Imagine you're walking along the street, when suddenly the wind kicks up and you get a fleck of dust in your eye. Aah! Immediately, there's stinging pain! Tears well up and run down your face as your body tries valiantly to flush the offender out! You dig a knuckle into the corner of your eye to give them a little help and you're free! You wipe the tears from your face and continue on your way.
Not so fast, though... suddenly, instead of walking down the street, you're in space! You're floating far above the Earth's surface, safely cocooned against the airlessness and radiation in a life-preserving space suit, staring down at the majesty of our planet as it whizzes by underneath you! You've already been out here for a few hours and completing the critical repairs on the International Space Station will take a few hours more.
There's no dust or wind in your suit, but just out of the corner of your eye you see that a flake of the anti-fogging solution (dish-soap) from the inside of your helmet visor has come free and is floating towards your eye! Before you can even blink you are now trapped in the hell of a stinging, watering eye, with no way to rub it, because taking off your glove and helmet would mean instant* death, and your tears are no help at all either, and are, in fact, making things worse!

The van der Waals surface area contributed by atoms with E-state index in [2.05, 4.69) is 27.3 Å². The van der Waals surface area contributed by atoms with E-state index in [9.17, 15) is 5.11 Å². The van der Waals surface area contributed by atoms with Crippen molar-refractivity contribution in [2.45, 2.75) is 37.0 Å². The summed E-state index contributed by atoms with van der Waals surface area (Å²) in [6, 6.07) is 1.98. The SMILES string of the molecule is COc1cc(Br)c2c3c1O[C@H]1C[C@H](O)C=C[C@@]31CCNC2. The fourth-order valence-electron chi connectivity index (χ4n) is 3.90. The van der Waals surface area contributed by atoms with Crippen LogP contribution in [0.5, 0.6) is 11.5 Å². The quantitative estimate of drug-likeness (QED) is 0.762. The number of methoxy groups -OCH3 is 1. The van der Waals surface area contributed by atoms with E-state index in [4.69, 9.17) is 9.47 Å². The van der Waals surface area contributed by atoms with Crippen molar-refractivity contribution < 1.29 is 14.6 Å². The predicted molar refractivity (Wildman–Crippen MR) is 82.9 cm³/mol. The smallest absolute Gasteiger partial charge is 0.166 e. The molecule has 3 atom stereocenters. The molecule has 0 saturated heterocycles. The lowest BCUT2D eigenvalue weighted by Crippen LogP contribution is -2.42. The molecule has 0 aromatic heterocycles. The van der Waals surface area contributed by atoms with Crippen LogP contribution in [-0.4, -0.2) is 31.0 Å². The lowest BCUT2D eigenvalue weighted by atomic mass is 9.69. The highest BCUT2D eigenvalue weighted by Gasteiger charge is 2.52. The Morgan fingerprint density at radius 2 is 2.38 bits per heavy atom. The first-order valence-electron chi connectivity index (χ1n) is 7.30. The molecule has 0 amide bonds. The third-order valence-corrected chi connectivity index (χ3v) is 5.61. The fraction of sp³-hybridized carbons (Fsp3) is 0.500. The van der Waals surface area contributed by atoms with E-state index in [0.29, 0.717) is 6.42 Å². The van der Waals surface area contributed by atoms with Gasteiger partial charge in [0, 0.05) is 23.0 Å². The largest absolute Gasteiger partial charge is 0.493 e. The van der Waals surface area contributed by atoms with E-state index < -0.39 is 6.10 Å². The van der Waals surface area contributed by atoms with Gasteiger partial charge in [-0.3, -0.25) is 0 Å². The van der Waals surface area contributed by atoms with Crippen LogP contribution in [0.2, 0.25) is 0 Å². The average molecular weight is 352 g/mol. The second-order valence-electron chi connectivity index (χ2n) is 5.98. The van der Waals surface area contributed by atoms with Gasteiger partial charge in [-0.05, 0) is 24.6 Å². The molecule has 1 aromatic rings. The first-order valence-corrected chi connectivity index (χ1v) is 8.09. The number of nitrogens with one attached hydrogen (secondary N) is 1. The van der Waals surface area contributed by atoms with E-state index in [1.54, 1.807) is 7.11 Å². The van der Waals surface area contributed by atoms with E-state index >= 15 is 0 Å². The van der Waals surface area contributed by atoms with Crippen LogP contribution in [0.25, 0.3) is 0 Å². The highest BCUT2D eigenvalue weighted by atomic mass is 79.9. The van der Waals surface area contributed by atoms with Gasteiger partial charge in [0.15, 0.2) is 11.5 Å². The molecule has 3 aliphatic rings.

This is because in the microgravity of low-Earth orbiting spacecraft, tears do not fall. When you were standing on the street, the unfortunate victim of a foul wind, the force of gravity was strong enough to overcome the surface tension and adhesive force of the tears, and they rolled off your eye and down your cheek. In microgravity, as the name implies, gravity is very weak — much weaker than the other forces exerted on the tears — so the tears stay stuck to your eye, essentially trapping the irritating offender there.
Now, when this actually happened to astronaut Andrew Feustel, back in 2011, he managed to hunch down in his suit, and rub his eye against the small block of foam in his helmet that is usually used to block the nose when making a suit pressure readjustment. That saved him from having to retreat back into the station, and thus avoided a delay in the work that they were doing.
Typically when we think of the physical difficulties of living in the 'weightlessness' of space, it's stuff like muscle atrophy or bone-density loss or radiation exposure that come to the forefront of our minds, but it's examples like this that show how even small things make living in space a very different experience for us.
[ Related: Strange But True: Astronauts Get Taller in Space ]
And while we're talking about the 'small things', check out this video from Canadian astronaut Chris Hadfield — who has been earning some celebrity status on Twitter since his arrival on the ISS — as he demonstrates something else most of us probably don't consider about being in space:
(*Alright, I was being dramatic. It wouldn't be instant death, but more like slow asphyxiation, which is still be pretty bad.)